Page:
Can big banks embrace a start-up innovation culture?

There is a current explosion of activity in the financial technology sector in the UK, led by innovation and also political push factors, with David Cameron’s backing of the Innovate Finance Manifesto: UK 2020 aiming to advance the UK’s standing as a leader in FinTech innovation.

An investment boom is being driven by the innovation of an ever growing number of FinTech startups. Global investment rates are projected to reach $46bn by 2020, making it evident that the ongoing technology revolution is on track to change our financial habits and the way we interact with financial services and organisations.

Banks are desperate to keep up with these agile start-ups to deliver value and stay innovative. However most are still busy with the onboarding of customers to mobile banking.

According to a recent report, just over a third (34%) of UK adults are estimated to be currently banking on their mobile. This is expected to almost double to 60% by 2020, meaning there will be 14.8 million more mobile banking users over the next five years.

> See also: How FinTech is finally transforming the financial world

For many banks their rigorous procurement processes and compliance requirements mean they are unable to contract with the small and agile players of the industry. This has created an enormous gap between innovation, the latest technology and the millions of customers of banks and large financial institutions.

Bridging the innovation gap

Banks want to access this external market but are currently held back. This is where large technology providers could come into play by providing a link and access point to innovation. Providers could act as a link to the latest technology and create an ‘App Store’ of curated technologies with reduced risk and standardised contractual relationships that they can chose from and adapt.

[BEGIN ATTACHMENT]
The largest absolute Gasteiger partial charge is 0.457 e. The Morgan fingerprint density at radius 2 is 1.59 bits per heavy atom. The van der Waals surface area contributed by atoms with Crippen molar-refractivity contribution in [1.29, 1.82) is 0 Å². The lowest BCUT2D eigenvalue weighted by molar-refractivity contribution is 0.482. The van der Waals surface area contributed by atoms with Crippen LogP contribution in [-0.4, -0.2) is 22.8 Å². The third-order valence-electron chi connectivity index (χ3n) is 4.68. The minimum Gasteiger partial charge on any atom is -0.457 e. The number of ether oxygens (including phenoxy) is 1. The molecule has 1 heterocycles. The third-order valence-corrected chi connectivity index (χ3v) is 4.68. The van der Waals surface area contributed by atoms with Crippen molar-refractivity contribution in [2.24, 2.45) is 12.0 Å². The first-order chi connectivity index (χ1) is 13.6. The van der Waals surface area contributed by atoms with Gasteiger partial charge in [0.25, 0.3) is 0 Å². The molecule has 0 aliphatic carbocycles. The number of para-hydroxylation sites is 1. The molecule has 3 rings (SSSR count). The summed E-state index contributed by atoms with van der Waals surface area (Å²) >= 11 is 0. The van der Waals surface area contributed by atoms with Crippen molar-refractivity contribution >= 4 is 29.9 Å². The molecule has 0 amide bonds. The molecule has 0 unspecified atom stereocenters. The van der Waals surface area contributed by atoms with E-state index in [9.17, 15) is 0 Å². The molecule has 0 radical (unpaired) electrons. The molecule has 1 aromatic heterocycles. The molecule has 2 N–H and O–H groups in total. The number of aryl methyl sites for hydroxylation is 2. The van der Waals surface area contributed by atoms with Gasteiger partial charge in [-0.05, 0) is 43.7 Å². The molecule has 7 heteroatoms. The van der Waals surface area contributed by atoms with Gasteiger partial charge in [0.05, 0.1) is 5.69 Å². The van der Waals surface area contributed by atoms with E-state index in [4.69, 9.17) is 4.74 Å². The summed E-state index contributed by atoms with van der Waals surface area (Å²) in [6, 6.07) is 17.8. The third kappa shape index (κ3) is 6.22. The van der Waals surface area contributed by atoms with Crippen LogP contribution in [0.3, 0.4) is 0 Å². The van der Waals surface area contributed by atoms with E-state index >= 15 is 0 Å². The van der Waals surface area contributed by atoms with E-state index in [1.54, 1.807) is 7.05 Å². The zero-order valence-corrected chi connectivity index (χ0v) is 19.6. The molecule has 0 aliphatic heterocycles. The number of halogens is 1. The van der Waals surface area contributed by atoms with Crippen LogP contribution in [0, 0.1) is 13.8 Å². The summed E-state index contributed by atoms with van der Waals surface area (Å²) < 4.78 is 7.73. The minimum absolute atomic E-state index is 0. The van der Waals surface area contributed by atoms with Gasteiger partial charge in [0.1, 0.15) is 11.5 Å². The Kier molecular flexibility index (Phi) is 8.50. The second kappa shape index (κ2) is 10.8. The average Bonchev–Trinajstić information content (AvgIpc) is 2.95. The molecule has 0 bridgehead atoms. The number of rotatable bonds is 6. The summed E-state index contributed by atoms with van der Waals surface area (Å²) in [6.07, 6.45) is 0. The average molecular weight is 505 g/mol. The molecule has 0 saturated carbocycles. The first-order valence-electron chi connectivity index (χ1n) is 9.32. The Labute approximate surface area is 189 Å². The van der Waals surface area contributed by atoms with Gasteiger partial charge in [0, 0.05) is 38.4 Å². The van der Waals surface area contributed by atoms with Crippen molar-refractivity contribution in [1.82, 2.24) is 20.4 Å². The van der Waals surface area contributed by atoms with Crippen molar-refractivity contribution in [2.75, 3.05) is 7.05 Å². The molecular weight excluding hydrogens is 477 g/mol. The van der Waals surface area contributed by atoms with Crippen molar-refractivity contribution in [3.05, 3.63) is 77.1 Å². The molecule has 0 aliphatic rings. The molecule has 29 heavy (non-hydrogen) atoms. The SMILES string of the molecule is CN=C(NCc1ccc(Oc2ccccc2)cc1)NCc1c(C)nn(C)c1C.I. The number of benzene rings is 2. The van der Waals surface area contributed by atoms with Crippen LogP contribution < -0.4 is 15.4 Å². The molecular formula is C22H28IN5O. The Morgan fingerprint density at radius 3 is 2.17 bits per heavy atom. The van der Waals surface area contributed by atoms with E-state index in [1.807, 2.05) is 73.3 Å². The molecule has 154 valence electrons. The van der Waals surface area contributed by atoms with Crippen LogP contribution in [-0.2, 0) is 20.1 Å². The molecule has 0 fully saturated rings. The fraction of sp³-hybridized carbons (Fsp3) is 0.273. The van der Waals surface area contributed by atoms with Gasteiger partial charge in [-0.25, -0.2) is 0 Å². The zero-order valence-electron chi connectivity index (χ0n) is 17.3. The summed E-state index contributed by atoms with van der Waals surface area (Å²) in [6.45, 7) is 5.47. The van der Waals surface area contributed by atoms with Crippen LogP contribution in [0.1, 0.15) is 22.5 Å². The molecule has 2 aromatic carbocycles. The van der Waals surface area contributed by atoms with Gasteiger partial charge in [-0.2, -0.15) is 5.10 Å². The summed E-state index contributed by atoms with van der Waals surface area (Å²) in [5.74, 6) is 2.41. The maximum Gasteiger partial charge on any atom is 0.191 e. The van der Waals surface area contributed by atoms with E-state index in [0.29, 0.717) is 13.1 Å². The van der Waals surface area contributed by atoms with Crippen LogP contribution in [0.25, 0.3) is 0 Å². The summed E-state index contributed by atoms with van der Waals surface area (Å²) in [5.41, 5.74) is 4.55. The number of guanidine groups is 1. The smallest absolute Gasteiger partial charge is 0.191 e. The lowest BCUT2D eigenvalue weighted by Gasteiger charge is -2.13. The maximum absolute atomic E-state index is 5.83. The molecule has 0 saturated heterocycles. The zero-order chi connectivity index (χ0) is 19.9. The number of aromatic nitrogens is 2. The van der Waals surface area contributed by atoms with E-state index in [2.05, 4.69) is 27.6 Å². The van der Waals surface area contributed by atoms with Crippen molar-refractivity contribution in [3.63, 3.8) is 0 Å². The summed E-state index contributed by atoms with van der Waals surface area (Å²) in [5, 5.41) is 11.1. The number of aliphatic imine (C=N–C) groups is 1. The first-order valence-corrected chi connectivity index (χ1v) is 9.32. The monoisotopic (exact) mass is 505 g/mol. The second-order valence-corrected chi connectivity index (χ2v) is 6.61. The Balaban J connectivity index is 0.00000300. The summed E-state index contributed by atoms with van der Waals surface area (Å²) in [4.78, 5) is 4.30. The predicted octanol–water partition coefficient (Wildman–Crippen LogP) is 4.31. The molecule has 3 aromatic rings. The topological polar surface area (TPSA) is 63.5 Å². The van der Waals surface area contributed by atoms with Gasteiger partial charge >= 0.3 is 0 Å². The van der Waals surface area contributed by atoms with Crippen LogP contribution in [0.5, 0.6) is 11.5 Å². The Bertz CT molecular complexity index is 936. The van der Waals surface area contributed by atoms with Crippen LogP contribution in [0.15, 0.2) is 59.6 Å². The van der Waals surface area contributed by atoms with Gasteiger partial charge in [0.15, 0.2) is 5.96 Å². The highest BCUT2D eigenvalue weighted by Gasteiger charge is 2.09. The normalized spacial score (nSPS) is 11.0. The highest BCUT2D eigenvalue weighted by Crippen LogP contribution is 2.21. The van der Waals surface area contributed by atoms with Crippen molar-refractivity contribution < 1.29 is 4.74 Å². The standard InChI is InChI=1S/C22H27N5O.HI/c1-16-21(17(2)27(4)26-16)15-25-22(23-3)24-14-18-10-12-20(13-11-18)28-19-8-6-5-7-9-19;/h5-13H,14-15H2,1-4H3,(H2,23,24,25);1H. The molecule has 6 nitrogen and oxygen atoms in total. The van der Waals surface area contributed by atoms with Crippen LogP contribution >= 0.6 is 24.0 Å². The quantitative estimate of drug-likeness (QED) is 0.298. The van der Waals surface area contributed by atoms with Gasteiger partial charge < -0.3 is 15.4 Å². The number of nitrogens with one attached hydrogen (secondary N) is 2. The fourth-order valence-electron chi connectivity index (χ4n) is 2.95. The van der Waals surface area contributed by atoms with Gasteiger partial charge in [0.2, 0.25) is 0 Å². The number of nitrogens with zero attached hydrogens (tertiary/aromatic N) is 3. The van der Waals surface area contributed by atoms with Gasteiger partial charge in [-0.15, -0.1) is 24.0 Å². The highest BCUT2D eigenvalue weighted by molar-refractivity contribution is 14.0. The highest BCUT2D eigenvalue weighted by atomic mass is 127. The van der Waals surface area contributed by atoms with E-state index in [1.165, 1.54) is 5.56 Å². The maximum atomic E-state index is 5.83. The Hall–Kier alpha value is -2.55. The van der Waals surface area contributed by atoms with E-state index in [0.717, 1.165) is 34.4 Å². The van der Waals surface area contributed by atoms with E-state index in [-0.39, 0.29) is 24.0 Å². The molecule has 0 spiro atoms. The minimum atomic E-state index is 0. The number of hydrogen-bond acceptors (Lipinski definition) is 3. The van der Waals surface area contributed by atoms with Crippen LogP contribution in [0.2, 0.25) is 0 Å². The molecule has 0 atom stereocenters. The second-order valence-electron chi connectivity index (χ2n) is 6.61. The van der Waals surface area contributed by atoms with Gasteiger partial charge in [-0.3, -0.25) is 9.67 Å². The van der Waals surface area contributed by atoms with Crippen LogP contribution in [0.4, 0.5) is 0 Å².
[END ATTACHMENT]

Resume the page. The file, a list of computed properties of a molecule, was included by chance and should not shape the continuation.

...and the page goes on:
As a suggested model for the industry moving on, larger technology providers could assist in integration with third parties, be the primary contractual partner, curate the marketplace, and set up a standardisation process for connecting to the banks by requiring technology providers to comply with certain measures.

This would give banks an assurance that the provider is being backed by a trusted partner.

FinTech companies as enablers

Large technology providers are in a very good place to lead the way and step in to provide that contractual and technical bridge by providing an integration access point and capability, almost as a managed service for banks.

> See also: Why challenger banks must do to more to revolutionise the customer experience

This will allow existing partners to manage the service, give them the ability to carry out integration and testing, and provide a level of accountability as well as ongoing professional services.

Big banks move slowly and have to deal with legacy technology, which can be a barrier to innovation. As much as they would like to, they are not able to make the necessary changes within their organisations to be nimble, and that’s why they rely on external players to provide them with innovative technologies.

By using their existing relationship with large technology providers, financial institutions can solve the issues they have in dealing with smaller organisations and bridge the gap between the latest technology offered by innovative start-ups and their own customers.

Sourced from Travers Clarke Walker, CMO, International Group, Fiserv

Avatar photo

Ben Rossi

Ben was Vitesse Media's editorial director, leading content creation and editorial strategy across all Vitesse products, including its market-leading B2B and consumer magazines, websites, research and...

Related Topics